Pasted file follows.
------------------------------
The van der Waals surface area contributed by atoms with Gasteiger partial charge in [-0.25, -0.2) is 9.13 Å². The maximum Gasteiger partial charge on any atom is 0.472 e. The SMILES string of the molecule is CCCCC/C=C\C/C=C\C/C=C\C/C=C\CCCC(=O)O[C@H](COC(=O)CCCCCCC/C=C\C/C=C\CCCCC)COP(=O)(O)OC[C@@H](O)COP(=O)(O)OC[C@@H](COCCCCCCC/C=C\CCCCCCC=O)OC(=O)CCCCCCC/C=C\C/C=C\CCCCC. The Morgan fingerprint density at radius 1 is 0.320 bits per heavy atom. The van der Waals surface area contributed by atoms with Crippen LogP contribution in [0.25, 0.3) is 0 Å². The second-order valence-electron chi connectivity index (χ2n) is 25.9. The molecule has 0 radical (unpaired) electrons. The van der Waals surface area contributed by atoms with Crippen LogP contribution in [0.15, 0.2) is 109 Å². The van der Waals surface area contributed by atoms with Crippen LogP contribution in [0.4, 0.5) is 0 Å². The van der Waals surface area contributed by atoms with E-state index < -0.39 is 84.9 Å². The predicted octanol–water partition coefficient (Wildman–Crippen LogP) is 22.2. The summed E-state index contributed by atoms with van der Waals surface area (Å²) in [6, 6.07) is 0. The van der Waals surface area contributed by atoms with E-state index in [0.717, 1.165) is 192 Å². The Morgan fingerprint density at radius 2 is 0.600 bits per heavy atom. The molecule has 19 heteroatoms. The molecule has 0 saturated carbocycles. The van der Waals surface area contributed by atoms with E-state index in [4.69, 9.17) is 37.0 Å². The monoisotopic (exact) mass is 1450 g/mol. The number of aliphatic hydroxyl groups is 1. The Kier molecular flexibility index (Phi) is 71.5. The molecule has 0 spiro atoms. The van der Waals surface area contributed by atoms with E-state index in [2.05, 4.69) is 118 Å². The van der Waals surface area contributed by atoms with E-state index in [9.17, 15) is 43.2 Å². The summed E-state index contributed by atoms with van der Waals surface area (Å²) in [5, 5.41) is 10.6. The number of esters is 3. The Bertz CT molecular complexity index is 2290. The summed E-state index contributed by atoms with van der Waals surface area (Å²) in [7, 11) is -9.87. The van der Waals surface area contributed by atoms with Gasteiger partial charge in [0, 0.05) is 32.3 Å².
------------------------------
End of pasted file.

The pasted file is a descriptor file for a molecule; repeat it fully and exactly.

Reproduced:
The van der Waals surface area contributed by atoms with Gasteiger partial charge in [-0.25, -0.2) is 9.13 Å². The maximum Gasteiger partial charge on any atom is 0.472 e. The SMILES string of the molecule is CCCCC/C=C\C/C=C\C/C=C\C/C=C\CCCC(=O)O[C@H](COC(=O)CCCCCCC/C=C\C/C=C\CCCCC)COP(=O)(O)OC[C@@H](O)COP(=O)(O)OC[C@@H](COCCCCCCC/C=C\CCCCCCC=O)OC(=O)CCCCCCC/C=C\C/C=C\CCCCC. The Morgan fingerprint density at radius 1 is 0.320 bits per heavy atom. The van der Waals surface area contributed by atoms with Crippen LogP contribution in [0.25, 0.3) is 0 Å². The second-order valence-electron chi connectivity index (χ2n) is 25.9. The molecule has 0 radical (unpaired) electrons. The van der Waals surface area contributed by atoms with Crippen LogP contribution in [0.15, 0.2) is 109 Å². The van der Waals surface area contributed by atoms with Crippen LogP contribution in [0.4, 0.5) is 0 Å². The van der Waals surface area contributed by atoms with E-state index < -0.39 is 84.9 Å². The predicted octanol–water partition coefficient (Wildman–Crippen LogP) is 22.2. The summed E-state index contributed by atoms with van der Waals surface area (Å²) in [6, 6.07) is 0. The van der Waals surface area contributed by atoms with E-state index in [0.717, 1.165) is 192 Å². The Morgan fingerprint density at radius 2 is 0.600 bits per heavy atom. The molecule has 19 heteroatoms. The molecule has 0 saturated carbocycles. The van der Waals surface area contributed by atoms with E-state index in [4.69, 9.17) is 37.0 Å². The monoisotopic (exact) mass is 1450 g/mol. The number of aliphatic hydroxyl groups is 1. The Kier molecular flexibility index (Phi) is 71.5. The molecule has 0 spiro atoms. The van der Waals surface area contributed by atoms with E-state index in [2.05, 4.69) is 118 Å². The van der Waals surface area contributed by atoms with E-state index in [9.17, 15) is 43.2 Å². The summed E-state index contributed by atoms with van der Waals surface area (Å²) in [5, 5.41) is 10.6. The number of esters is 3. The Bertz CT molecular complexity index is 2290. The summed E-state index contributed by atoms with van der Waals surface area (Å²) in [7, 11) is -9.87. The van der Waals surface area contributed by atoms with Gasteiger partial charge in [0, 0.05) is 32.3 Å².